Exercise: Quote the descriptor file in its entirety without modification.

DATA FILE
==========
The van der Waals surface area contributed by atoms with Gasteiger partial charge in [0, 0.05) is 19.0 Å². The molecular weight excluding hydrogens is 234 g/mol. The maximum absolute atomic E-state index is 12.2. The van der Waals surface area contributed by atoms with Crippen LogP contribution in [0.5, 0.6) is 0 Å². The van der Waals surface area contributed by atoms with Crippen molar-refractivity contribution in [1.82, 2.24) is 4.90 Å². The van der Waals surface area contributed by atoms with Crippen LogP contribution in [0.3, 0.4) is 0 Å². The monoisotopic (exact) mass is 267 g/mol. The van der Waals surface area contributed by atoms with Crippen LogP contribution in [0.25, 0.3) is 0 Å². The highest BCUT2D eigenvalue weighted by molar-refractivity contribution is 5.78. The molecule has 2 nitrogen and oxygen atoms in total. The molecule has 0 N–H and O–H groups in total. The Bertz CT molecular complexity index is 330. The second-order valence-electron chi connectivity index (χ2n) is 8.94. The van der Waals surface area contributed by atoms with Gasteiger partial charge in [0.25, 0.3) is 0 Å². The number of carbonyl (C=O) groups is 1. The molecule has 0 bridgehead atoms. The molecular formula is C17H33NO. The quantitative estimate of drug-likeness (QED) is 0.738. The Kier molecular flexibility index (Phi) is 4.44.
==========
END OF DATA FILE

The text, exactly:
The van der Waals surface area contributed by atoms with Gasteiger partial charge in [0, 0.05) is 19.0 Å². The molecular weight excluding hydrogens is 234 g/mol. The maximum absolute atomic E-state index is 12.2. The van der Waals surface area contributed by atoms with Crippen LogP contribution in [0.5, 0.6) is 0 Å². The van der Waals surface area contributed by atoms with Crippen molar-refractivity contribution in [1.82, 2.24) is 4.90 Å². The van der Waals surface area contributed by atoms with Crippen LogP contribution in [0.3, 0.4) is 0 Å². The monoisotopic (exact) mass is 267 g/mol. The van der Waals surface area contributed by atoms with Crippen LogP contribution in [0.25, 0.3) is 0 Å². The highest BCUT2D eigenvalue weighted by molar-refractivity contribution is 5.78. The molecule has 2 nitrogen and oxygen atoms in total. The molecule has 0 N–H and O–H groups in total. The Bertz CT molecular complexity index is 330. The second-order valence-electron chi connectivity index (χ2n) is 8.94. The van der Waals surface area contributed by atoms with Gasteiger partial charge in [0.25, 0.3) is 0 Å². The number of carbonyl (C=O) groups is 1. The molecule has 0 bridgehead atoms. The molecular formula is C17H33NO. The quantitative estimate of drug-likeness (QED) is 0.738. The Kier molecular flexibility index (Phi) is 4.44.